Armagh bomb targeted police

Armagh bomb targeted police

A huge bomb planted close to the border was intended to murder police officers, a security chief said tonight.

The device, containing 600lb of fertiliser based home-made explosives, bigger than the bomb that devastated Omagh, was defused by army bomb disposal experts outside Forkhill in south Armagh.

Dissident republicans were being blamed for setting the bomb - with a command wire which led across the border to a firing point.

Newry and Mourne police commander Chief Inspector Sam Cordner said the bomb was targeted against PSNI officers, but said had it been detonated it would have demolished nearby houses, killing the occupants.

As detectives launched a major investigation and forensic experts studied the device he accused those who planted it of being reckless and not caring who they killed.

He said: "There could have been a devastating outcome to this incident. The actions of terrorist criminals in planting this device in the Forkhill area put local people and police officers at significant risk.

"Their actions were reckless and dangerous in the extreme. Their target may have been the police, but they did not care who they killed or injured."

The alarm was first raised last Tuesday with a phone call to a local newspaper. Inspector Cordner said the location was "very, very vague", covered a wide geographic area and it was much later when the device was found at the side of the Carrie Road with a command wire leading across a field to a firing point in the Irish Republic.

"Police officers were immediately put on the ground, cordoned off the area and moved people from the danger area.

"Twenty people were evacuated from six homes on Saturday afternoon, some of them were elderly, others families with numerous young children," he said.

"The bombers were reckless, had the device exploded the houses would have been demolished and those inside killed."

Thanking the families for their patience and forbearance, Inspector Cordner the bomb plot would not deter his officers from providing a service to the people of South Armagh.

"Part of that service will be an investigation into the planting of this device. Anyone who can bring these criminals to justice should contact us."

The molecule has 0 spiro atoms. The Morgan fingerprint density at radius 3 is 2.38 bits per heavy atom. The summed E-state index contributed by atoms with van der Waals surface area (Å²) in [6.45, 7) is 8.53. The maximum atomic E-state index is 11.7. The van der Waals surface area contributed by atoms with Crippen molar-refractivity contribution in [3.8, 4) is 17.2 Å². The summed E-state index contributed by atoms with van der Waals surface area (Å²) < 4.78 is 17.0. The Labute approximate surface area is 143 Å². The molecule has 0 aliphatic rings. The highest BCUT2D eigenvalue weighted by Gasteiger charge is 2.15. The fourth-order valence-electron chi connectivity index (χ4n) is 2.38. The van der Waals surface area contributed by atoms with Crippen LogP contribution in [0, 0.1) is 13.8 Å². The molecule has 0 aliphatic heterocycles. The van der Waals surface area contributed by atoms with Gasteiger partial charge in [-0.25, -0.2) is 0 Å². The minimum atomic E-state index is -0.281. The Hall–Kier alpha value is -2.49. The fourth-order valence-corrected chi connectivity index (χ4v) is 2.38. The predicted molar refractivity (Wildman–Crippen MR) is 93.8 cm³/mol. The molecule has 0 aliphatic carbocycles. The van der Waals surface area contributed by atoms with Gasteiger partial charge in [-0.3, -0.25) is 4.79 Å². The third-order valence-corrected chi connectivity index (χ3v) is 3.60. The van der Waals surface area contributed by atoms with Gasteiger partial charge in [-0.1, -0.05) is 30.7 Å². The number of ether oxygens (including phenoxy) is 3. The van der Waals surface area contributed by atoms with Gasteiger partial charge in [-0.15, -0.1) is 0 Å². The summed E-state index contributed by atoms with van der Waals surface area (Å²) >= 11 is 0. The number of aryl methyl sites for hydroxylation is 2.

It was the largest bomb in Northern Ireland in a long time. In January a 300lb device was defused in Castlewellan, Co Down - thought to be on route to the Ballykinlar army base outside Newcastle - and in May the components for another bomb containing around 100lb of home-made explosives were found near Rosslea, Co Fermanagh.

Politicians on all sides condemned the terrorists responsible for planting the bomb in a bid to drag the North back to its bloody past.

Security Minister Paul Goggins MP has condemned those who left the device as criminals and praised the professionalism of the security response.

Mr Goggins said: "It is clear that those who left this bomb - which could have inflicted death and serious injury - have no regard for the people living in the area."

Sinn Féin MP for Newry and Armagh Conor Murphy said he was extremely concerned.

He said: "I would question the motives of those who are putting the local community in such danger.

"I challenge those who planted this bomb in the community to come forward and explain why they have done so. How is this furthering the struggle for Irish freedom?"

Ulster Unionist deputy leader and MLA for the area, Danny Kennedy said the bomb was "a most worrying find and one that I am deeply alarmed and anxious about".

Mr Kennedy added: "Let us be realistic - this is very real - the threat posed by dissident republicans is very real. It is one that is constant, we need only reflect on the murders of Constable Carroll and Sappers Mark Quinsey, and Patrick Azimkar earlier this year or the incidents in Rosslea or Castlewellan.

"This was a viable device. If this had detonated we would have been looking at a serious loss life."

Such incidents were causing alarm throughout the whole community, with unionists feeling particularly vulnerable, he said.

Rather than proposing the closure of police stations across the province and the winding down of security, surveillance and intelligence gathering, it should be stepped up, he added.

SDLP Newry and Armagh MLA Dominic Bradley said: "This is the most serious threat yet from dissident republicans to the people of South Armagh. Without doubt, there could have been civilian casualties and deaths caused by a bomb of this size.

"I condemn the actions of these people without question, as the SDLP has in the past always denounced violence or the threat of it. The people who planted this device are not acting for the people of South Armagh, in fact, they are putting the people of South Armagh at huge risk of death. The local people don't want this nor do they want people carrying this out in their area."

Alliance Party leader David Ford, MLA, condemned those behind the bomb which he described as "a deeply sinister development".

He added: "A device of this magnitude could have caused untold carnage.

"Those who seek to destroy progress in Northern Ireland must never prevail. Finds like this underline the need for politicians to work together and show that peace and devolution is the only way forward."

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